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A first look at a new decennial census is always enlightening to study, to try to analyze the gains and the losses. This year’s census for Vermont is especially intriguing because of the dramatic increase in the population of the ski-related towns.

Analyzing Vermont statistically is always tricky because of its very small population — which at 640,000 is about the same as many mid-sized American cities — in relation to other states that count numbers in the millions. That’s the reason one finds Vermont at the top or the bottom of surveys of this or that.

The new high numbers for towns like Dover, Winhall, Ludlow, Killington and Stowe are surely prompted by families attracted to skiing — Mount Snow, Stratton, Okemo, Killington-Pico and Stowe-Mount Mansfield. But it’s a matter of speculation what percentage of them are second homes. The truth will be revealed when school enrollments are counted; it might be that the 2020 census will produce a slight reversal in the state’s longtime decline in public school enrollment. It is also probable that some persons of wealth have decided to buy a spare residence as a hedge against loss by flood, fire, tornado or rising tide at a time of intensifying climate change.

Vermont’s assets are many: vigorous recreational opportunities, a lively arts and culture scene, strong institutions of higher education, a good system of public schools with many options for private education, the aesthetic values of incomparable scenery, small-town traditions and values. The biggest challenge is the Vermont winter. At least the wintry days of 30 below zero are over, though there is the troublesome consideration that warmer winters threaten the ski industry that has attracted so many new residents here.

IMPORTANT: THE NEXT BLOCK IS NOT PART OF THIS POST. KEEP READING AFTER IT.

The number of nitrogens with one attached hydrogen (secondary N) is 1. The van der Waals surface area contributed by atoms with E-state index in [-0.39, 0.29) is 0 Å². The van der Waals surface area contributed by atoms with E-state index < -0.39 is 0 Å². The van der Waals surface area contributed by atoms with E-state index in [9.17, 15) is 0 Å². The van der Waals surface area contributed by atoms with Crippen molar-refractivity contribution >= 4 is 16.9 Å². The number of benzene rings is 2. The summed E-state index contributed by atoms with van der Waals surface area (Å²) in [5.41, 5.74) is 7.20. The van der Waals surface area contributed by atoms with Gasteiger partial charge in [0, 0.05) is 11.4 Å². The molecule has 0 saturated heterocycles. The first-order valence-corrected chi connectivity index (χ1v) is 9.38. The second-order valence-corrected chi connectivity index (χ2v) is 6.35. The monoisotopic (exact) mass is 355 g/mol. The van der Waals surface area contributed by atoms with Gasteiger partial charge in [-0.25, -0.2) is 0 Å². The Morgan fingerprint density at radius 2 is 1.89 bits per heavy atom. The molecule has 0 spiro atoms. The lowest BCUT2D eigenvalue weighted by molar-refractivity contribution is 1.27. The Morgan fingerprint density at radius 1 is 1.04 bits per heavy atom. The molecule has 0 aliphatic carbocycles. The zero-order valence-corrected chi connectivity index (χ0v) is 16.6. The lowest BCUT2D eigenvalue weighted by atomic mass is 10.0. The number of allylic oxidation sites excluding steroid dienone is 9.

It can be argued that Vermont’s overall 10-year total gain of 2.8 percent, from 625,741 to 643,077 residents, is satisfactory, indicating stability. “Growth” itself should not be a goal anyway, certainly not uncontrolled growth, which is the philosophy of the cancer cell. Can we count on Act 250 to assure that growth is environmentally contained?

What happened in certain towns is curious. Take Marlboro, for example, with its increase of 644, for a total of 1,722, a 59.7 percent gain. The appeal couldn’t be Marlboro College, which has closed and is now an empty campus. The summer music festival there could account for some of the gain, but the increase is more likely because of some spillover from the Dover crowd. Wilmington saw a similar increase for the same reasons, 379 to 2,255.

Rutland, the city and county, were among the losers. Rutland City itself flourished in the 19th century as an economic powerhouse because of the railroad yards that dominated its center. But when that space became just a shopping center, the economic engine was minimized. Poultney-Castleton was also a losing region. Rockingham is an oddity, losing 450, but that general area of eastern Windham and Windsor counties, including Newfane, Putney and Springfield saw similar losses.

The greatest population gains, as expected, were in Burlington and the Chittenden County towns around it. In fact, if you add the new numbers for Chittenden, Franklin and Lamoille counties, which total 239,366, that’s more than half the state’s entire population.

A great relative gain, 7.73 percent, took place in tiny Grand Isle County, which offers attractive properties on the shore of Lake Champlain, but that’s based on total population of only 7,485. The county with least population is Essex, part of the Northeast Kingdom, with 6,021, having lost 4.61 percent in the decade.

Although there has been much interest in having a more diversified state racially, Vermont remains the next to whitest at 94.16 percent, with Blacks at only 1.36 percent, Asians at 1.68 percent, and American Indians or “some other race” at less than 1 percent. “Two or more races” came in at 2.02 percent.

In Bennington County towns in the Northshire gained modestly and the Southshire towns also lost modestly. Manchester gained 83 for 4,484, and Dorset increased 102 to 2,133. Bennington’s new population is 15,333, and the loss of 431 has been attributed to plant closures at Energizer, Plasan and TE Connectivity. Pownal’s is 3,258, having lost 269, perhaps largely for the same reason. But Shaftsbury held amazingly stable, gaining 8 residents for a total of 3,598.

The meaning of all these numbers, coordinated with more knowledge about the record number of out-of-state home buyers, will provide grist for sociological and demographic conversations in coming days.


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